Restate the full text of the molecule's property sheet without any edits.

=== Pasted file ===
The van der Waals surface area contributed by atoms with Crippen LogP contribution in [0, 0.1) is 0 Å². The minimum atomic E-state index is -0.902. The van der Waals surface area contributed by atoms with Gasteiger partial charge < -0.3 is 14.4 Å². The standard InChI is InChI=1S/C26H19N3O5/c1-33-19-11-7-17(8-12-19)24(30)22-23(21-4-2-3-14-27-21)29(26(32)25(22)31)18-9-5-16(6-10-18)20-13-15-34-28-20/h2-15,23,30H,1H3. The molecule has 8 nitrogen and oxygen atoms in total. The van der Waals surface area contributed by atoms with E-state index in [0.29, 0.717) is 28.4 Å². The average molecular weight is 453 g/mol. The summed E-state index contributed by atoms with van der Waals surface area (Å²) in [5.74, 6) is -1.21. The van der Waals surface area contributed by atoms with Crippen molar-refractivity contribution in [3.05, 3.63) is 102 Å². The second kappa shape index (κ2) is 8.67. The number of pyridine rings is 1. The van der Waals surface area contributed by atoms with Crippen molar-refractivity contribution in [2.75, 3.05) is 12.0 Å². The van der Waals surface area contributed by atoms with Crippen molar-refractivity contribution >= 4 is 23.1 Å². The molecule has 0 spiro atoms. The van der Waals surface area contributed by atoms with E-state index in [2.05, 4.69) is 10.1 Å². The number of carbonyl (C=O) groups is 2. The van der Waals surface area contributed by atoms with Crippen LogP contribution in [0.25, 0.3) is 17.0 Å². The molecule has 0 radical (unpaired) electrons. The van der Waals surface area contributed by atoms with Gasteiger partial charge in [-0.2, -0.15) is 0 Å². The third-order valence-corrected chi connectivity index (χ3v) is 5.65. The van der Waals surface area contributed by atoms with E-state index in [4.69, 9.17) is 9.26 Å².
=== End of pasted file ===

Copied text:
The van der Waals surface area contributed by atoms with Crippen LogP contribution in [0, 0.1) is 0 Å². The minimum atomic E-state index is -0.902. The van der Waals surface area contributed by atoms with Gasteiger partial charge < -0.3 is 14.4 Å². The standard InChI is InChI=1S/C26H19N3O5/c1-33-19-11-7-17(8-12-19)24(30)22-23(21-4-2-3-14-27-21)29(26(32)25(22)31)18-9-5-16(6-10-18)20-13-15-34-28-20/h2-15,23,30H,1H3. The molecule has 8 nitrogen and oxygen atoms in total. The van der Waals surface area contributed by atoms with E-state index in [0.29, 0.717) is 28.4 Å². The average molecular weight is 453 g/mol. The summed E-state index contributed by atoms with van der Waals surface area (Å²) in [5.74, 6) is -1.21. The van der Waals surface area contributed by atoms with Crippen molar-refractivity contribution in [3.05, 3.63) is 102 Å². The second kappa shape index (κ2) is 8.67. The number of pyridine rings is 1. The van der Waals surface area contributed by atoms with Crippen molar-refractivity contribution in [2.75, 3.05) is 12.0 Å². The van der Waals surface area contributed by atoms with Crippen molar-refractivity contribution >= 4 is 23.1 Å². The molecule has 0 spiro atoms. The van der Waals surface area contributed by atoms with E-state index in [2.05, 4.69) is 10.1 Å². The number of carbonyl (C=O) groups is 2. The van der Waals surface area contributed by atoms with Crippen LogP contribution in [0.25, 0.3) is 17.0 Å². The molecule has 0 radical (unpaired) electrons. The van der Waals surface area contributed by atoms with Gasteiger partial charge in [-0.2, -0.15) is 0 Å². The third-order valence-corrected chi connectivity index (χ3v) is 5.65. The van der Waals surface area contributed by atoms with E-state index in [4.69, 9.17) is 9.26 Å².